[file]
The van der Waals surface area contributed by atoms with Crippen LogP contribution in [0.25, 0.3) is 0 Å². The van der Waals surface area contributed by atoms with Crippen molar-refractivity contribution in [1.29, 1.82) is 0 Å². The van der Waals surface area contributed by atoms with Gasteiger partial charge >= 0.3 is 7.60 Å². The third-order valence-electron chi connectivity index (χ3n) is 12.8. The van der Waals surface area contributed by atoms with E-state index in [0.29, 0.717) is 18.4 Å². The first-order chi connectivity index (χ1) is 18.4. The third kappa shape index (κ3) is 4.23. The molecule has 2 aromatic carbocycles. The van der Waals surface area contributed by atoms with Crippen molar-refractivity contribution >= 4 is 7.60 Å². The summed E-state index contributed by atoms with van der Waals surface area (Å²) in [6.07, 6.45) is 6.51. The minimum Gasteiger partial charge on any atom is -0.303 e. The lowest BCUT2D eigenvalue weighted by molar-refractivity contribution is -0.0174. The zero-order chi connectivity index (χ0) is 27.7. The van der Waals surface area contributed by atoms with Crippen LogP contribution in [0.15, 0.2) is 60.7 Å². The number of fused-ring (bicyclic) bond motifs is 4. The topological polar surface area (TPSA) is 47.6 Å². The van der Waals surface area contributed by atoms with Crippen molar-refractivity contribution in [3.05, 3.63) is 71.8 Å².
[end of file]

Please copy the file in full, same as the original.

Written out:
The van der Waals surface area contributed by atoms with Crippen LogP contribution in [0.25, 0.3) is 0 Å². The van der Waals surface area contributed by atoms with Crippen molar-refractivity contribution in [1.29, 1.82) is 0 Å². The van der Waals surface area contributed by atoms with Gasteiger partial charge >= 0.3 is 7.60 Å². The third-order valence-electron chi connectivity index (χ3n) is 12.8. The van der Waals surface area contributed by atoms with E-state index in [0.29, 0.717) is 18.4 Å². The first-order chi connectivity index (χ1) is 18.4. The third kappa shape index (κ3) is 4.23. The molecule has 2 aromatic carbocycles. The van der Waals surface area contributed by atoms with Crippen molar-refractivity contribution >= 4 is 7.60 Å². The summed E-state index contributed by atoms with van der Waals surface area (Å²) in [6.07, 6.45) is 6.51. The minimum Gasteiger partial charge on any atom is -0.303 e. The lowest BCUT2D eigenvalue weighted by molar-refractivity contribution is -0.0174. The zero-order chi connectivity index (χ0) is 27.7. The van der Waals surface area contributed by atoms with Crippen LogP contribution in [0.15, 0.2) is 60.7 Å². The number of fused-ring (bicyclic) bond motifs is 4. The topological polar surface area (TPSA) is 47.6 Å². The van der Waals surface area contributed by atoms with Crippen molar-refractivity contribution in [3.05, 3.63) is 71.8 Å².